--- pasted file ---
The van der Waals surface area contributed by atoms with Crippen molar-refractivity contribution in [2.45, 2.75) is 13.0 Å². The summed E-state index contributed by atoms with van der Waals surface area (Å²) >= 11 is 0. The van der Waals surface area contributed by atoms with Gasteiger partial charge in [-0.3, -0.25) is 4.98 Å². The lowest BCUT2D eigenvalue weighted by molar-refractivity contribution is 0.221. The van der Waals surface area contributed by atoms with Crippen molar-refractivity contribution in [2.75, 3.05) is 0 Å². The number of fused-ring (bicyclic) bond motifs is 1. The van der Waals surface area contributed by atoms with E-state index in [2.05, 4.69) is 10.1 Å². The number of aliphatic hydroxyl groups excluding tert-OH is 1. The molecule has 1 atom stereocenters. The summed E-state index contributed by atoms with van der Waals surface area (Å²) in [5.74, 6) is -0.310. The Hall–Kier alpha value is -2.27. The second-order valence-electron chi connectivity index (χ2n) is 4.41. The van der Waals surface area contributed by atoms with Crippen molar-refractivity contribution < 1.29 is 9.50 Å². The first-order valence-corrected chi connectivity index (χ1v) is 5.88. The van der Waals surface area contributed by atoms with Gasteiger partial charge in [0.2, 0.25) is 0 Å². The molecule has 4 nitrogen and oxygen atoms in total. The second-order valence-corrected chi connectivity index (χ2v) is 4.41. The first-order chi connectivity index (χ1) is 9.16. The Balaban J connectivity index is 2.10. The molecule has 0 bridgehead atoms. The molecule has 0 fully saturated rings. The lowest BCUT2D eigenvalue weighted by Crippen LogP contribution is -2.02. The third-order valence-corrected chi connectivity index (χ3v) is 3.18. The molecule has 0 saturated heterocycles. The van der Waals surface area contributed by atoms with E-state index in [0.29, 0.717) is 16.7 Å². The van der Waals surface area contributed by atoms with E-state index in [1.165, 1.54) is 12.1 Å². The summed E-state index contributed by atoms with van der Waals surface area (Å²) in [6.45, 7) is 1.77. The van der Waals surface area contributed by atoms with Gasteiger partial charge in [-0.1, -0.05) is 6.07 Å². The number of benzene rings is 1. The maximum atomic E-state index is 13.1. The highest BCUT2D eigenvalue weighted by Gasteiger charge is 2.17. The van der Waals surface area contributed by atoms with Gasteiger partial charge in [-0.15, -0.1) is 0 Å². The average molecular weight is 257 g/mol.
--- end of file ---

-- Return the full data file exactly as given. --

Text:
The van der Waals surface area contributed by atoms with Crippen molar-refractivity contribution in [2.45, 2.75) is 13.0 Å². The summed E-state index contributed by atoms with van der Waals surface area (Å²) >= 11 is 0. The van der Waals surface area contributed by atoms with Gasteiger partial charge in [-0.3, -0.25) is 4.98 Å². The lowest BCUT2D eigenvalue weighted by molar-refractivity contribution is 0.221. The van der Waals surface area contributed by atoms with Crippen molar-refractivity contribution in [2.75, 3.05) is 0 Å². The number of fused-ring (bicyclic) bond motifs is 1. The van der Waals surface area contributed by atoms with E-state index in [2.05, 4.69) is 10.1 Å². The number of aliphatic hydroxyl groups excluding tert-OH is 1. The molecule has 1 atom stereocenters. The summed E-state index contributed by atoms with van der Waals surface area (Å²) in [5.74, 6) is -0.310. The Hall–Kier alpha value is -2.27. The second-order valence-electron chi connectivity index (χ2n) is 4.41. The van der Waals surface area contributed by atoms with Crippen molar-refractivity contribution < 1.29 is 9.50 Å². The first-order valence-corrected chi connectivity index (χ1v) is 5.88. The van der Waals surface area contributed by atoms with Gasteiger partial charge in [0.2, 0.25) is 0 Å². The molecule has 4 nitrogen and oxygen atoms in total. The second-order valence-corrected chi connectivity index (χ2v) is 4.41. The first-order chi connectivity index (χ1) is 9.16. The Balaban J connectivity index is 2.10. The molecule has 0 bridgehead atoms. The molecule has 0 fully saturated rings. The lowest BCUT2D eigenvalue weighted by Crippen LogP contribution is -2.02. The third-order valence-corrected chi connectivity index (χ3v) is 3.18. The molecule has 0 saturated heterocycles. The van der Waals surface area contributed by atoms with E-state index in [0.29, 0.717) is 16.7 Å². The van der Waals surface area contributed by atoms with E-state index in [1.165, 1.54) is 12.1 Å². The summed E-state index contributed by atoms with van der Waals surface area (Å²) in [6.45, 7) is 1.77. The van der Waals surface area contributed by atoms with Gasteiger partial charge in [-0.1, -0.05) is 6.07 Å². The number of benzene rings is 1. The maximum atomic E-state index is 13.1. The highest BCUT2D eigenvalue weighted by Gasteiger charge is 2.17. The van der Waals surface area contributed by atoms with Gasteiger partial charge in [-0.15, -0.1) is 0 Å². The average molecular weight is 257 g/mol.